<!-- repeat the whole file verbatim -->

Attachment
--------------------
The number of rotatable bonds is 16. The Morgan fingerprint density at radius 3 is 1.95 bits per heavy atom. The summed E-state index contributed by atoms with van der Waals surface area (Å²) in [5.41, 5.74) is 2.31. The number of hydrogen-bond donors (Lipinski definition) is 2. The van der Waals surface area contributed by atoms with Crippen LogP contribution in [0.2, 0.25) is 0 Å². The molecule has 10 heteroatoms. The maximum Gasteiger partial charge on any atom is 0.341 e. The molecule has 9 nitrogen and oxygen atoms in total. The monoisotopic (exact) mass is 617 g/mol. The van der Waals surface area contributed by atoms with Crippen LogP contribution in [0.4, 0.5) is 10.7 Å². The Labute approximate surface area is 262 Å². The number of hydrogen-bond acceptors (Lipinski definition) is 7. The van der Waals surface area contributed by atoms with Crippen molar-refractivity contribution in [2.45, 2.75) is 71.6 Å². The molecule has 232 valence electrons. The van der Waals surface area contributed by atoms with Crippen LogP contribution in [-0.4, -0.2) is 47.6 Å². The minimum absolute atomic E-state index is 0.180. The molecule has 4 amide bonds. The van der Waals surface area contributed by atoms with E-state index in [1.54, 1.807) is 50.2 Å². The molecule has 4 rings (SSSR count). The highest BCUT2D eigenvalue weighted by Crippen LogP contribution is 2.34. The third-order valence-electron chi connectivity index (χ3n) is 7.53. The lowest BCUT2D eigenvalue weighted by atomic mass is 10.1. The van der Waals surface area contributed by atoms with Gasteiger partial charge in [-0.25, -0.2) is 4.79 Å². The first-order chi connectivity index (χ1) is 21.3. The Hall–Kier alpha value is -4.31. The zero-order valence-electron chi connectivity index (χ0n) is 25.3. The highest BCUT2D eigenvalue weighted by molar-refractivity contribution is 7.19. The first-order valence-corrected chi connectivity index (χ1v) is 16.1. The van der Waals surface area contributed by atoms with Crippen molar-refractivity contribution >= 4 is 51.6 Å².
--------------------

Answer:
The number of rotatable bonds is 16. The Morgan fingerprint density at radius 3 is 1.95 bits per heavy atom. The summed E-state index contributed by atoms with van der Waals surface area (Å²) in [5.41, 5.74) is 2.31. The number of hydrogen-bond donors (Lipinski definition) is 2. The van der Waals surface area contributed by atoms with Crippen LogP contribution in [0.2, 0.25) is 0 Å². The molecule has 10 heteroatoms. The maximum Gasteiger partial charge on any atom is 0.341 e. The molecule has 9 nitrogen and oxygen atoms in total. The monoisotopic (exact) mass is 617 g/mol. The van der Waals surface area contributed by atoms with Crippen LogP contribution in [0.4, 0.5) is 10.7 Å². The Labute approximate surface area is 262 Å². The number of hydrogen-bond acceptors (Lipinski definition) is 7. The van der Waals surface area contributed by atoms with Crippen molar-refractivity contribution in [2.45, 2.75) is 71.6 Å². The molecule has 232 valence electrons. The van der Waals surface area contributed by atoms with Crippen LogP contribution in [-0.4, -0.2) is 47.6 Å². The minimum absolute atomic E-state index is 0.180. The molecule has 4 amide bonds. The van der Waals surface area contributed by atoms with E-state index in [1.54, 1.807) is 50.2 Å². The molecule has 4 rings (SSSR count). The highest BCUT2D eigenvalue weighted by Crippen LogP contribution is 2.34. The third-order valence-electron chi connectivity index (χ3n) is 7.53. The lowest BCUT2D eigenvalue weighted by atomic mass is 10.1. The van der Waals surface area contributed by atoms with Gasteiger partial charge in [-0.25, -0.2) is 4.79 Å². The first-order chi connectivity index (χ1) is 21.3. The Hall–Kier alpha value is -4.31. The zero-order valence-electron chi connectivity index (χ0n) is 25.3. The highest BCUT2D eigenvalue weighted by molar-refractivity contribution is 7.19. The first-order valence-corrected chi connectivity index (χ1v) is 16.1. The van der Waals surface area contributed by atoms with Crippen molar-refractivity contribution >= 4 is 51.6 Å².